Orangeville’s Carley Rawes Centre offers mental health help to youth

March 15, 2019   ·   0 Comments

By James Matthews

A new avenue has opened for people seeking mental health services in Dufferin County.

Carley Rawes Centre at the Lord Dufferin Centre in Orangeville will serve young adults living with depression, anxiety, and other mental health concerns.

The Carley Rawes Centre officially opened in the Cedar Creek Counselling offices on Monday (March 11). From the centre’s website: At Carley Rawes Centre, we are a group of caring professionals who will help you to confront your feelings, develop tools and learn new skills to fight your negative feelings head on.

The centre’s namesake died by suicide in 2017. She was a cousin of Tracey Hand-Breckenridge, a registered psychotherapist with the College of Registered Psychotherapists of Ontario and a certified psycho-spiritual therapist with the Canadian Association for Spiritual Care.

Also from the centre’s website: Depression darkened Carley Rawe’s life and made living in a full, happy way impossible. It is in her memory, her honour, that the Carley Rawes Centre was founded. Our mission is to help people just like you and Carley to find a glimmer of hope.

David Rawes, Carley’s father, and others from her family were on hand for the centre’s official opening. He’s proud his cousin, Hand-Breckenridge, decided to name the centre in his daughter’s honour.

“She (Carley) struggled with mental health for a number of years and never really would seek out to get the help she needed,” said David Rawes. “But she was always the first one to help friends. So I think it’s kind of fitting her name will carry on to kind of help others.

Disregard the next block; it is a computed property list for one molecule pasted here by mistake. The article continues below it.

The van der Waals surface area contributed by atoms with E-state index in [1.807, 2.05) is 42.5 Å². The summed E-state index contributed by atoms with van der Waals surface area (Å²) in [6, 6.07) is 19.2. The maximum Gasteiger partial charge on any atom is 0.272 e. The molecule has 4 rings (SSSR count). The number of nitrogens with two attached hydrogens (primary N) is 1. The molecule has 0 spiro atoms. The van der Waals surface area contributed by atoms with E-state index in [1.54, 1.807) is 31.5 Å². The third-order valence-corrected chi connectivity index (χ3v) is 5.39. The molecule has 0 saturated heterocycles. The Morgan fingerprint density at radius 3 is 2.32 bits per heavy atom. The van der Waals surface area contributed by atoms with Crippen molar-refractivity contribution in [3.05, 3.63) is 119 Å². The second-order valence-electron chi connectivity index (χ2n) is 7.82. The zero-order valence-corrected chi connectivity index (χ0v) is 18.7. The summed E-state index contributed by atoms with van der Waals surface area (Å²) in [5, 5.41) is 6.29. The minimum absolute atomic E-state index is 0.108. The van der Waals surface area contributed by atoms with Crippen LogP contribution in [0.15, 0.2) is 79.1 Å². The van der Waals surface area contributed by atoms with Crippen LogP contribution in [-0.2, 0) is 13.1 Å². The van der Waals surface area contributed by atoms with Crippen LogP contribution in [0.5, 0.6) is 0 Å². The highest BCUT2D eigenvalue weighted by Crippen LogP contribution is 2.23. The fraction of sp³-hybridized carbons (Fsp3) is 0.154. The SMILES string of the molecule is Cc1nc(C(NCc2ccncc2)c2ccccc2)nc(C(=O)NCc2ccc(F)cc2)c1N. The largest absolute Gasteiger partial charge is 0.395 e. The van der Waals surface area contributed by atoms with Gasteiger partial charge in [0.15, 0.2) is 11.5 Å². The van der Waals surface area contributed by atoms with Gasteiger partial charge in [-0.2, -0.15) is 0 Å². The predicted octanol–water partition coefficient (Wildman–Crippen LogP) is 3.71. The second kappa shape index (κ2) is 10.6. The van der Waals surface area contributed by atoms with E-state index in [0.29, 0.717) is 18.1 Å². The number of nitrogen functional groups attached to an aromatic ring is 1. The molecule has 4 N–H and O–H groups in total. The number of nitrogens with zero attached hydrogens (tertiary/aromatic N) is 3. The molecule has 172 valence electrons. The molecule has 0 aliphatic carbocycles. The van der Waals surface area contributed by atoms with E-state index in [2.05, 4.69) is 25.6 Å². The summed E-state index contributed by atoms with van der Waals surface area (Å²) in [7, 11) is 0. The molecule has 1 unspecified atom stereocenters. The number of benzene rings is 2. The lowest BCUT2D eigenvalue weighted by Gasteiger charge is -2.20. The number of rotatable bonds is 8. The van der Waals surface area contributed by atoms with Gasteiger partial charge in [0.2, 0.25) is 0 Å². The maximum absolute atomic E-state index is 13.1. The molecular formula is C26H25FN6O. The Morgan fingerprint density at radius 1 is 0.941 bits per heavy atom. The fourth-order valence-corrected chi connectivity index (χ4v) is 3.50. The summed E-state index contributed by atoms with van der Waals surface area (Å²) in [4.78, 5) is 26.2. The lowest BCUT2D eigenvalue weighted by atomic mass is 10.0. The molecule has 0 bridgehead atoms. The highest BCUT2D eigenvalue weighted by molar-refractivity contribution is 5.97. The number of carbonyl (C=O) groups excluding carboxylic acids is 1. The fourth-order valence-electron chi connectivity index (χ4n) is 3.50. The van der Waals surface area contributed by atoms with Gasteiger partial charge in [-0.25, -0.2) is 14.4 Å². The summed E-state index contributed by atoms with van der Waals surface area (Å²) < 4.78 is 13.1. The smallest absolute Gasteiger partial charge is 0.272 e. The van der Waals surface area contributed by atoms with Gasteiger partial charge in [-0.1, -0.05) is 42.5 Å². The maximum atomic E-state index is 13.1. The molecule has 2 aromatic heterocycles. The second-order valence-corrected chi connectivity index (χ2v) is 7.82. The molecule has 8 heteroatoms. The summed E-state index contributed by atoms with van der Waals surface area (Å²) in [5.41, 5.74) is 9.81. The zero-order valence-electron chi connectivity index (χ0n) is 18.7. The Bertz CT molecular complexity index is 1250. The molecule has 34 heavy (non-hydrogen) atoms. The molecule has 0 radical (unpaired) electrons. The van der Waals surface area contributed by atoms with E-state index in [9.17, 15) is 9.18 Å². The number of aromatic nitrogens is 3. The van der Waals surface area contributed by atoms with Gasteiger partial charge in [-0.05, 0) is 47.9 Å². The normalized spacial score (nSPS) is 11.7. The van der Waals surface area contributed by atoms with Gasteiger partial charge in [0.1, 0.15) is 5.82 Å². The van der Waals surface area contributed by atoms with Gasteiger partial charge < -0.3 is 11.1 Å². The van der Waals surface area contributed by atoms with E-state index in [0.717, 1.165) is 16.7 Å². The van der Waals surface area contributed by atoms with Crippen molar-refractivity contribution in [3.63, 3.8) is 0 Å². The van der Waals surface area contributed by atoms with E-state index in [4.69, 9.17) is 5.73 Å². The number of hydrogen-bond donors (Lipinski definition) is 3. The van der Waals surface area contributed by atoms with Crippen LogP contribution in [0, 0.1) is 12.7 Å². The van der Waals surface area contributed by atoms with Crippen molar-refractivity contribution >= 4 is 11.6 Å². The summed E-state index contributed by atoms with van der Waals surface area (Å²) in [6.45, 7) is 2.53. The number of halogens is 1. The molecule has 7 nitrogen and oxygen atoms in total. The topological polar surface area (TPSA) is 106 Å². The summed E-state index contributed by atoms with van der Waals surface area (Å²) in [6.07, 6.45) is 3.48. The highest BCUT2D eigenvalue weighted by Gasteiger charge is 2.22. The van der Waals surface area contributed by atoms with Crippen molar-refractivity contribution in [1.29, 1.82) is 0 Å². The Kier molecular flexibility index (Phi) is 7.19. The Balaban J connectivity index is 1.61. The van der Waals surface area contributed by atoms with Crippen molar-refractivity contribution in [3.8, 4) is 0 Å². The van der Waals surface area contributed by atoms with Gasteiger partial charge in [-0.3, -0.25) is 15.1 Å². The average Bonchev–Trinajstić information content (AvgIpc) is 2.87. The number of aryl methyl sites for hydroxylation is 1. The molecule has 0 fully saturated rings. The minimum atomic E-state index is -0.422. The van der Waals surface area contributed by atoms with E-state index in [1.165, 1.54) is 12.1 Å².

“It’s very tragic. To be able to get something good out of that is amazing.”

The centre is geared toward young people with limited financial resources. The “flexible fee schedule” exists because they don’t want money to be a reason a person doesn’t seek help for mental health issues.

“It’s something that’s well needed in the community, around here,” David Rawes said. “People struggle with mental health.”

He said there was such a negative stigma associated with mental health issues. Facilities such as the Carley Rawes Centre and the openness today in which mental health is discussed alleviates some of the stigma.

“It’s fantastic that a service like this is available,” Mr. Rawes said.

Ms. Hand-Breckenridge promised the gathered throng during the official opening that she wouldn’t cry. Such vows in such circumstances are rendered moot, and her voice soon tightened as she spoke about honouring Carley and her memory.

“Once we find our purpose in life, realize our role or goal, life becomes more meaningful. More pleasurable,” said Hand-Breckenridge. “You can achieve those goals and you can help people along the way.

“I think in therapy we touch the souls of people who don’t have anyone to share their soul with, often. Don’t have anywhere to explore their pain, the turmoil that they’re in.”

And this is where the soulful woman, the medical practitioner of spirituality, started to fold.

“To be able to offer space for that sort of thing to occur here everyday is a real honour,” Ms. Hand-Breckenridge said.

The first wavers came into her voice.